P.S. Given your remarks on wanting to have a single ship, Shamus, you might actually end up liking Darkstar One. (it’s on gog, I think).

    1. aldowyn says:

      darkstar one came to mind to me, as well, although I haven’t played it myself.

      1. The “one ship” comment made me feel like you wouldn’t like Privateer — though you feel much more like your character and much less like just a ship in that one, so the ship upgrades feel good.

    2. Bubble181 says:

      DS One came to my mind as well. You stick with one ship throughout the game, upgrading it with alien artifacts which handily can only improve your ship, no-one elses.

      Otherwise, I quite liked it, though it’s about the most cliché’d story ever. I’ve been told it’s got a great mod scene too.

  3. aldowyn says:

    Another game (a 4x, actually…) with a pretty in-depth ship customization/build system is Galactic Civilizations.

    But yeah, most games let you, at best, pick a basic ship type, try and find a style you like, and then use the set number of hardpoints for specific kinds of things. Not a ton of freedom.

  4. ENC says:

    When I saw the first screenshot I thought it was Eve Online.

    1. mololabo says:

      It really reminded me of the Armageddon thanks to it’s rounded front.

      1. Thomas says:

        I feel spaceship design is a fairly unexplored area, lots of the ships on EVE remind me of other sci-fi ships and lots of other sci-fi ships remind me of EVE. (In particular I’m sure just recently I looked at something pretty identical to the Sisters of Eve ships). The geddon looks quite Star Wars republic-y

        1. Mechaninja says:

          Alternatively, perhaps there’s only so much that nerds like us are likely to do in the ship design space.

          Perhaps it hasn’t been explored by like, designers. Like, you know, like interior designers, or clothes designers. Designers.

          As for forms that make sense, it kind of goes a lot off of what you want.

          A globe or cube or something probably makes lots of sense in a space-going vessel that isn’t going very deep into planetary gravity wells, but maybe you want something more streamlined if it is a ship that lands on planets.

          Perhaps you have issues with thrust to tensile strength, so maybe a cube or globe would disintegrate under the angular stresses? So then you want something that’s more cigar shapped, sort of the classic space ship. Maybe that’s not a problem and you’re a huge fan of Star Wars so you want to build a Corellian style freighter and trick it out with weapons.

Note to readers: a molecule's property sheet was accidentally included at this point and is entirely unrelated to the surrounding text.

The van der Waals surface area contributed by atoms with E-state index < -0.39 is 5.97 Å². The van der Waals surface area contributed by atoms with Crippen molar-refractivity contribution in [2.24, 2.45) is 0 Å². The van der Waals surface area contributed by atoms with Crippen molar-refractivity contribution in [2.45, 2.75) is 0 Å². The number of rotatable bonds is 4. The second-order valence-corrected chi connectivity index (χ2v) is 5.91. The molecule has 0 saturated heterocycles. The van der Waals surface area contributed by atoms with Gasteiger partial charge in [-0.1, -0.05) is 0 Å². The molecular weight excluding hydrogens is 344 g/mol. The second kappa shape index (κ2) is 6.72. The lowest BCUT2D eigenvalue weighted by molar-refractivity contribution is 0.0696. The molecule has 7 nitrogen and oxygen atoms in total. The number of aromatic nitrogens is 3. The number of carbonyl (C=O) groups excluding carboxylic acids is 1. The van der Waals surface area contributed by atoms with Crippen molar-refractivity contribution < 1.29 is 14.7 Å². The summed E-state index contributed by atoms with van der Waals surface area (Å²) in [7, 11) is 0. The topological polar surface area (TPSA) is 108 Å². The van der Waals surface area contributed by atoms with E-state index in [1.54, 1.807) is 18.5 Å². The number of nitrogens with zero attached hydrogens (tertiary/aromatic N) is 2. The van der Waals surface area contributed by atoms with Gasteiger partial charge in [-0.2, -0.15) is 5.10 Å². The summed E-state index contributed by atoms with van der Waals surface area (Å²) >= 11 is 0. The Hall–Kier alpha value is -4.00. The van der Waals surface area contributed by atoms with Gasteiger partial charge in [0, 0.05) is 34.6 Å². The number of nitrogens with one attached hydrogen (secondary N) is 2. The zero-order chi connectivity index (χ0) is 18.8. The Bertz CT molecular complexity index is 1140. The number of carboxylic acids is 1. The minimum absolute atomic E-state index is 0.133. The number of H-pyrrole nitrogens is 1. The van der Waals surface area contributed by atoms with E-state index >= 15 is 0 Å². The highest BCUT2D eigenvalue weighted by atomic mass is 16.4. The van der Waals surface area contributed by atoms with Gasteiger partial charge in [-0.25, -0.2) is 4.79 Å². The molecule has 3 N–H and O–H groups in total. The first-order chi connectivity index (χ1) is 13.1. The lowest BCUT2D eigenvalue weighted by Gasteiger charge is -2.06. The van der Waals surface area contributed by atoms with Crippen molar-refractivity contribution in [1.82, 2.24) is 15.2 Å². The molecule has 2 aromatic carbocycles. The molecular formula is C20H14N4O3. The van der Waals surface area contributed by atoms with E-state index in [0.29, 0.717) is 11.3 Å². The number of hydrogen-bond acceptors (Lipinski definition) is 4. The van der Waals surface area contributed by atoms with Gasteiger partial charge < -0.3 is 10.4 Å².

5. TMTVL says:

    Ship builder… Hmmm…

    I know! Play Kingdom Hearts, the gummi ship building thing kinda allows you to build your own ship. Or better yet, don’t because the game is horribly terrible and terribly horrible.

    1. Kereminde says:

      . . . why exactly is the game so bad? I mean as a space shooter, both games on the PS2 are incredibly awkward at it and are more like rail shooters a la “Starfox”.

      But seriously, “it’s terribly horrible” sort of piques my interest because people throw around incredible statements like that all the time.

  6. CJ says:

    Based on the discussion in the other thread, I’m pretty close to getting Space Rangers 2. There’s a “HD” “Reboot” on Steam that came out about 4 months ago that’s supposed to still be good.

  7. Bropocalypse says:

    A while back NC Soft had a game which was like EVE Online, but with Caribbean pirates. You could set a color scheme for your ships… In that scenario, I don’t know if player-designed ships would be possible.

    1. Adeon says:

      I think you’re thinking of Pirates of the Burning Sea although that was actually published by SOE not NCSoft.

      If so the answer on ship customization is sort of. They did have some user designed ships int he game but it was more like Steam Workshop where someone created the models and they added it into the game as a standard ship for everyone rather than letting players make their own special ships.

  8. Dev Null says:

    I think you’ve commented on this before, but I think these games do themselves a disservice by releasing such early alphas. I for one have no need to be the first human being to lay eyes on a game, and would much rather play it when its a) done and b) debugged.

    1. RandomCommenter says:

      So… Don’t play it? Sorry for phrasing it rudely, but this type of argument sounds like the usual “if *I* can’t find any use for this thing, then it is pointless”, which is rather self-centered.

      You’re not losing anything by waiting for the full game, and those other players who want to get on the action early oh have the option to do so. Early Access seems to be useful for many games, just look at Rust or DayZ. Whether they will put those mountains of cash to good use to better their game, at least they have a chance to do so, a chance they wouldn’t have if they had waited to do a traditional release.